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Journalism education on the rise at XULA

Major investments at XULA—from NBC and a former journalist at CBS—will potentially inspire students at the nation's Catholic HBCU to help diversify US newsrooms.

The nation’s Catholic HBCU is getting a journalistic boost—or two.

Xavier University of Louisiana (XULA) announced in January that it will be one of the founding beneficiaries of the NBCU Academy, a brand-new journalism training program from NBCUniversal News Group.

A press release from the media conglomerate notes that the program is part of the company’s anti-racism initiative announced last summer.

The university has also inaugurated the Xavier Investigative Stories Program, led by Helen Malmgren, an Emmy Award-winning journalist and producer formerly of CBS and 60 Minutes.

Malmgren spoke with BCM last week, explaining that the XISP program arose from a previous project she helped create for the university: the Xavier Story Project, an exploratory archive of XULA’s history from its founding in 1925 to the present.

Originally funded by local attorney (and then-XULA board member) Gladstone Jones III, the Story Project eventually came under the umbrella of the university’s Center for Equity, Justice, and the Human Spirit (CEJHS), which was led by Dr. David Robinson-Morris until his departure from XULA late last year.

Malmgren and Jones had met during the production of a 60 Minutes segment, after which Jones proposed the Story Project to her some years later.

“When I finished that, Xavier reached out to me to offer me a position as a professor of practice,” Malmgren said.

Though her work at the school was initially just a course on investigative journalism, further conversations with Robinson-Morris, Dr. Tia Smith (former head of XULA’s Mass Communications department), and Dr. Sharlene Sinegal DeCuir (head of the History department) led to the current model.

“I had my own conversations with each of them,” Malmgren said, “and I thought Xavier could get more of me that was meaningful for Xavier students if we started a program.”

And thus the XISP was born.

In addition to learning basic investigative skills in the program, the students experience in-class interactions and on-the-ground training with professional journalists.

One example of the latter is their collaboration with the Leona Tate Foundation for Change, which recently purchased the McDonogh 19 school building their namesake and executive director helped desegregate in 1960.

The foundation plans to turn the vacant property into a community center and museum, among which some of the first exhibitions will be those currently being created by XISP students, according to Malmgren.

“It was a crazy epic violent, traumatic, and also inspiring heroic story, what these three women did from the time they were little girls,” she said.

“The idea that Xavier students could be working on the project that will provide the exhibits for an interactive museum in that very school building is like—I mean, it just doesn't get any better than that.”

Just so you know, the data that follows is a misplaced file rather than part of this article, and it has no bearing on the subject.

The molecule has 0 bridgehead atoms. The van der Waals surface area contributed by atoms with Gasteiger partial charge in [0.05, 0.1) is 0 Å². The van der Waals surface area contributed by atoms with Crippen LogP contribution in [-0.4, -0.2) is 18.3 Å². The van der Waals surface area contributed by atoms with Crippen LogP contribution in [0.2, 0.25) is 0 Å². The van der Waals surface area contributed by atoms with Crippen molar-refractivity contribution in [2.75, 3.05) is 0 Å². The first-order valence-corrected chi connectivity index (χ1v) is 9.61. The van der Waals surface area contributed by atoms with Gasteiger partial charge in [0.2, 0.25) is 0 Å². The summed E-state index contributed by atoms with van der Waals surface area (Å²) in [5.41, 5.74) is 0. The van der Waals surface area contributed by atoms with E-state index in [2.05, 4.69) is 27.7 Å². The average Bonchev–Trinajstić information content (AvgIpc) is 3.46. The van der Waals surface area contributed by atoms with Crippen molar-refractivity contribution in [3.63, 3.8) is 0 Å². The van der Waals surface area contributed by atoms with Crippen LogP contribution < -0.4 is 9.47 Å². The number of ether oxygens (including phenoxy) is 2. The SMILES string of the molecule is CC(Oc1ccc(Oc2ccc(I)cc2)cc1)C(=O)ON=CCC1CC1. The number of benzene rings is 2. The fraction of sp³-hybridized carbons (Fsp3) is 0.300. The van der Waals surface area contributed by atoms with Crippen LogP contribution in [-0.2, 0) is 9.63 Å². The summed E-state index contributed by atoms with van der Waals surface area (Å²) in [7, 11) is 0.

Nested under the Story Project and the CEJHS, the XISP works across departments to draw interested students from any major, though Malmgren says most—“but not all”—of the current cohort are Mass Communication majors.

”Next year, it's likely that we will be a little bit more interdepartmental,” she said

They expect to soon have students from the school’s History, English, and new Digital Humanities programs in the coming years.

High-performing students currently in the XISP will also soon have the opportunity to participate in a paid apprenticeship with the program over the summer, a continuation of the program’s current hands-on activities in class.

Malmgren explained that one reason programs like the XISP are needed is the lack of diversity among investigative reporters in the US, a fact she says has concerned organizations such as the American Society of News Editors for some time now. And the issue is not limited to this one subset of the field.

“Newsrooms are really badly overrepresented for White male reporters,” she said, noting that as of last year, no major news media outlet in America reflected the ethnic diversity of its community.

As such, students in the XISP are being given the tools to become the minority journalists of the future, and the additional benefits of the NBCU Academy may lead to an increased interest in journalism at a university whose student media has largely been shut down since the onset of the COVID-19 pandemic.

(Though to be clear: the XISP, NBCU Academy, and XULA student media outlets are technically unrelated.)

The week-by-week progression of the XISP curriculum can be tracked on the program’s website, and details about the NBCU Academy’s programs are said to be forthcoming.

Nate Tinner-Williams is co-founder and editor of Black Catholic Messenger, in priesthood formation with the Josephites, and a ThM student with the Institute for Black Catholic Studies at Xavier University of Louisiana (XULA).